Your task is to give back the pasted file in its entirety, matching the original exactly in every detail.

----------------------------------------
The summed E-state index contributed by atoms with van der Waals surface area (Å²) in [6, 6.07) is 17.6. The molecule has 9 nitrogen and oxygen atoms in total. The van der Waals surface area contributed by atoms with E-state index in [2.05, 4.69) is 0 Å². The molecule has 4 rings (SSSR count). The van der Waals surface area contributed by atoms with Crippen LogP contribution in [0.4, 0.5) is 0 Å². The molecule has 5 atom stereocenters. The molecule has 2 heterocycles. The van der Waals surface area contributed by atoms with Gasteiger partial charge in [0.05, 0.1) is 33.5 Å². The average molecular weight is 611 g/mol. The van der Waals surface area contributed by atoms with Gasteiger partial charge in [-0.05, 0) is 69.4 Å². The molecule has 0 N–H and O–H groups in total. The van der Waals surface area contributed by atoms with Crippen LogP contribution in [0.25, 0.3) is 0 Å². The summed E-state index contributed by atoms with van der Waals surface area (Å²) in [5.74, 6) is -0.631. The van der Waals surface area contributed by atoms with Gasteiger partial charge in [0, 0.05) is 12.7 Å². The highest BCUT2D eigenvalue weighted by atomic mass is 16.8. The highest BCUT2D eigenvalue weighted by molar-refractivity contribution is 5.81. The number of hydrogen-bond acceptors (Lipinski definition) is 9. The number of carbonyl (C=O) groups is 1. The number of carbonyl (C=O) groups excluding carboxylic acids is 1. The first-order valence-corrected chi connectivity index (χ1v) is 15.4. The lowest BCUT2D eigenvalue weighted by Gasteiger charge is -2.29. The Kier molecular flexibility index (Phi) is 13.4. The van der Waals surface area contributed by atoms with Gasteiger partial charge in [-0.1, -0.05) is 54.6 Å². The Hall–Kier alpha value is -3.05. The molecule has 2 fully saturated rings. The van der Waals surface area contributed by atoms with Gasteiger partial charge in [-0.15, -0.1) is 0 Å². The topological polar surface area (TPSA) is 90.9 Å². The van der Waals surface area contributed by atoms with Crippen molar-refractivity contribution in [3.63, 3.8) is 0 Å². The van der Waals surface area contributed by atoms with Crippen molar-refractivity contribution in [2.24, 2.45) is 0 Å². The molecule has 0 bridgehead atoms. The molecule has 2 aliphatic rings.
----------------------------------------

The summed E-state index contributed by atoms with van der Waals surface area (Å²) in [6, 6.07) is 17.6. The molecule has 9 nitrogen and oxygen atoms in total. The van der Waals surface area contributed by atoms with E-state index in [2.05, 4.69) is 0 Å². The molecule has 4 rings (SSSR count). The van der Waals surface area contributed by atoms with Crippen LogP contribution in [0.4, 0.5) is 0 Å². The molecule has 5 atom stereocenters. The molecule has 2 heterocycles. The van der Waals surface area contributed by atoms with Gasteiger partial charge in [0.05, 0.1) is 33.5 Å². The average molecular weight is 611 g/mol. The van der Waals surface area contributed by atoms with Gasteiger partial charge in [-0.05, 0) is 69.4 Å². The molecule has 0 N–H and O–H groups in total. The van der Waals surface area contributed by atoms with Crippen LogP contribution in [0.25, 0.3) is 0 Å². The summed E-state index contributed by atoms with van der Waals surface area (Å²) in [5.74, 6) is -0.631. The van der Waals surface area contributed by atoms with Gasteiger partial charge in [0, 0.05) is 12.7 Å². The highest BCUT2D eigenvalue weighted by atomic mass is 16.8. The highest BCUT2D eigenvalue weighted by molar-refractivity contribution is 5.81. The number of hydrogen-bond acceptors (Lipinski definition) is 9. The number of carbonyl (C=O) groups is 1. The number of carbonyl (C=O) groups excluding carboxylic acids is 1. The first-order valence-corrected chi connectivity index (χ1v) is 15.4. The lowest BCUT2D eigenvalue weighted by Gasteiger charge is -2.29. The Kier molecular flexibility index (Phi) is 13.4. The van der Waals surface area contributed by atoms with Gasteiger partial charge in [-0.1, -0.05) is 54.6 Å². The Hall–Kier alpha value is -3.05. The molecule has 2 fully saturated rings. The van der Waals surface area contributed by atoms with Gasteiger partial charge in [-0.15, -0.1) is 0 Å². The topological polar surface area (TPSA) is 90.9 Å². The van der Waals surface area contributed by atoms with Crippen molar-refractivity contribution in [3.63, 3.8) is 0 Å². The van der Waals surface area contributed by atoms with Crippen molar-refractivity contribution in [2.24, 2.45) is 0 Å². The molecule has 0 bridgehead atoms. The molecule has 2 aliphatic rings.